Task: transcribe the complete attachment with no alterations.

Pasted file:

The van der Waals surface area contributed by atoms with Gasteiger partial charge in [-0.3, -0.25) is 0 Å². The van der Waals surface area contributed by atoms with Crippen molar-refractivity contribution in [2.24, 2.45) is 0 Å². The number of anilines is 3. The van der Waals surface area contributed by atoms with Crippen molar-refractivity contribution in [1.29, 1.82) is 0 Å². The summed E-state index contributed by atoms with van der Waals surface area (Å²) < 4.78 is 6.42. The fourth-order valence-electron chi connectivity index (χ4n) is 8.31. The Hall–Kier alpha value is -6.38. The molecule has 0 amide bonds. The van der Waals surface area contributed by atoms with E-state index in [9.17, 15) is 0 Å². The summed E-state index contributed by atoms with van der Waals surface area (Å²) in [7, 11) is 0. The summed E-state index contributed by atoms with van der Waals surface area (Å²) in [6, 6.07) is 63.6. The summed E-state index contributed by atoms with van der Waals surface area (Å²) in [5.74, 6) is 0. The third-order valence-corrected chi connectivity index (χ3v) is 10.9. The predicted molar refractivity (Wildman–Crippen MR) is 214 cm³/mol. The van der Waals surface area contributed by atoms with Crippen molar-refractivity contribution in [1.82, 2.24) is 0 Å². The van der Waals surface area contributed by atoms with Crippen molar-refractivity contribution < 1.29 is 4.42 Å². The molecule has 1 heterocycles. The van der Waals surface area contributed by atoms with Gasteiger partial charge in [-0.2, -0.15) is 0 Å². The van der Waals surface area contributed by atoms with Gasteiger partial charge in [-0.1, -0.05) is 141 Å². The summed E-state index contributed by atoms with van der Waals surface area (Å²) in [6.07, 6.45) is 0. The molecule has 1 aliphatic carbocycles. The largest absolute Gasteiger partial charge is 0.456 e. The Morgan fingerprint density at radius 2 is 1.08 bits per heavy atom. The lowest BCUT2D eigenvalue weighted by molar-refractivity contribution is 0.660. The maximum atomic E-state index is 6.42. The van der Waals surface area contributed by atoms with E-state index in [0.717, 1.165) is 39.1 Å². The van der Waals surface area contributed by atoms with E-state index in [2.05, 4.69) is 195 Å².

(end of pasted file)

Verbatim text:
The van der Waals surface area contributed by atoms with Gasteiger partial charge in [-0.3, -0.25) is 0 Å². The van der Waals surface area contributed by atoms with Crippen molar-refractivity contribution in [2.24, 2.45) is 0 Å². The number of anilines is 3. The van der Waals surface area contributed by atoms with Crippen molar-refractivity contribution in [1.29, 1.82) is 0 Å². The summed E-state index contributed by atoms with van der Waals surface area (Å²) < 4.78 is 6.42. The fourth-order valence-electron chi connectivity index (χ4n) is 8.31. The Hall–Kier alpha value is -6.38. The molecule has 0 amide bonds. The van der Waals surface area contributed by atoms with E-state index in [9.17, 15) is 0 Å². The summed E-state index contributed by atoms with van der Waals surface area (Å²) in [7, 11) is 0. The summed E-state index contributed by atoms with van der Waals surface area (Å²) in [6, 6.07) is 63.6. The summed E-state index contributed by atoms with van der Waals surface area (Å²) in [5.74, 6) is 0. The third-order valence-corrected chi connectivity index (χ3v) is 10.9. The predicted molar refractivity (Wildman–Crippen MR) is 214 cm³/mol. The van der Waals surface area contributed by atoms with Crippen molar-refractivity contribution in [1.82, 2.24) is 0 Å². The van der Waals surface area contributed by atoms with Crippen molar-refractivity contribution < 1.29 is 4.42 Å². The molecule has 1 heterocycles. The van der Waals surface area contributed by atoms with Gasteiger partial charge in [-0.2, -0.15) is 0 Å². The van der Waals surface area contributed by atoms with Gasteiger partial charge in [-0.1, -0.05) is 141 Å². The summed E-state index contributed by atoms with van der Waals surface area (Å²) in [6.07, 6.45) is 0. The molecule has 1 aliphatic carbocycles. The largest absolute Gasteiger partial charge is 0.456 e. The Morgan fingerprint density at radius 2 is 1.08 bits per heavy atom. The lowest BCUT2D eigenvalue weighted by molar-refractivity contribution is 0.660. The maximum atomic E-state index is 6.42. The van der Waals surface area contributed by atoms with E-state index in [0.717, 1.165) is 39.1 Å². The van der Waals surface area contributed by atoms with E-state index in [2.05, 4.69) is 195 Å².